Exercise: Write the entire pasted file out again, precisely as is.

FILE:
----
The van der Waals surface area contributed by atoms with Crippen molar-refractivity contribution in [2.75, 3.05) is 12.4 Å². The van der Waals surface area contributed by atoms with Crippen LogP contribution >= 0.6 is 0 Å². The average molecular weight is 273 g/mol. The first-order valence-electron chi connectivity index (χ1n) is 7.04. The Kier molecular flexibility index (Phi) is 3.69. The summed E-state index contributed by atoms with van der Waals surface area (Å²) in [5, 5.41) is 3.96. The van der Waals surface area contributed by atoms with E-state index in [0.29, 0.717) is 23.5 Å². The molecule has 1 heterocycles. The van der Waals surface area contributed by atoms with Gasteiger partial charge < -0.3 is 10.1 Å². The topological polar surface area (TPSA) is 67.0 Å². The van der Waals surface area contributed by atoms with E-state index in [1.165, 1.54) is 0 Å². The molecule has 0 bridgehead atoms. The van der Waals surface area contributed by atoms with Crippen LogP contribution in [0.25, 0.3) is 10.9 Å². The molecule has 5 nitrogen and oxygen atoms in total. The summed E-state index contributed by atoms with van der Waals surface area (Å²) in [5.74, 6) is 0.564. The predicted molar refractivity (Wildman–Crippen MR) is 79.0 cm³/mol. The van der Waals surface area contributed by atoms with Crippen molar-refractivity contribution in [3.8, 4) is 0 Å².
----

The van der Waals surface area contributed by atoms with Crippen molar-refractivity contribution in [2.75, 3.05) is 12.4 Å². The van der Waals surface area contributed by atoms with Crippen LogP contribution >= 0.6 is 0 Å². The average molecular weight is 273 g/mol. The first-order valence-electron chi connectivity index (χ1n) is 7.04. The Kier molecular flexibility index (Phi) is 3.69. The summed E-state index contributed by atoms with van der Waals surface area (Å²) in [5, 5.41) is 3.96. The van der Waals surface area contributed by atoms with E-state index in [0.29, 0.717) is 23.5 Å². The molecule has 1 heterocycles. The van der Waals surface area contributed by atoms with Gasteiger partial charge < -0.3 is 10.1 Å². The topological polar surface area (TPSA) is 67.0 Å². The van der Waals surface area contributed by atoms with E-state index in [1.165, 1.54) is 0 Å². The molecule has 0 bridgehead atoms. The van der Waals surface area contributed by atoms with Crippen LogP contribution in [0.25, 0.3) is 10.9 Å². The molecule has 5 nitrogen and oxygen atoms in total. The summed E-state index contributed by atoms with van der Waals surface area (Å²) in [5.74, 6) is 0.564. The predicted molar refractivity (Wildman–Crippen MR) is 79.0 cm³/mol. The van der Waals surface area contributed by atoms with Crippen molar-refractivity contribution in [3.8, 4) is 0 Å².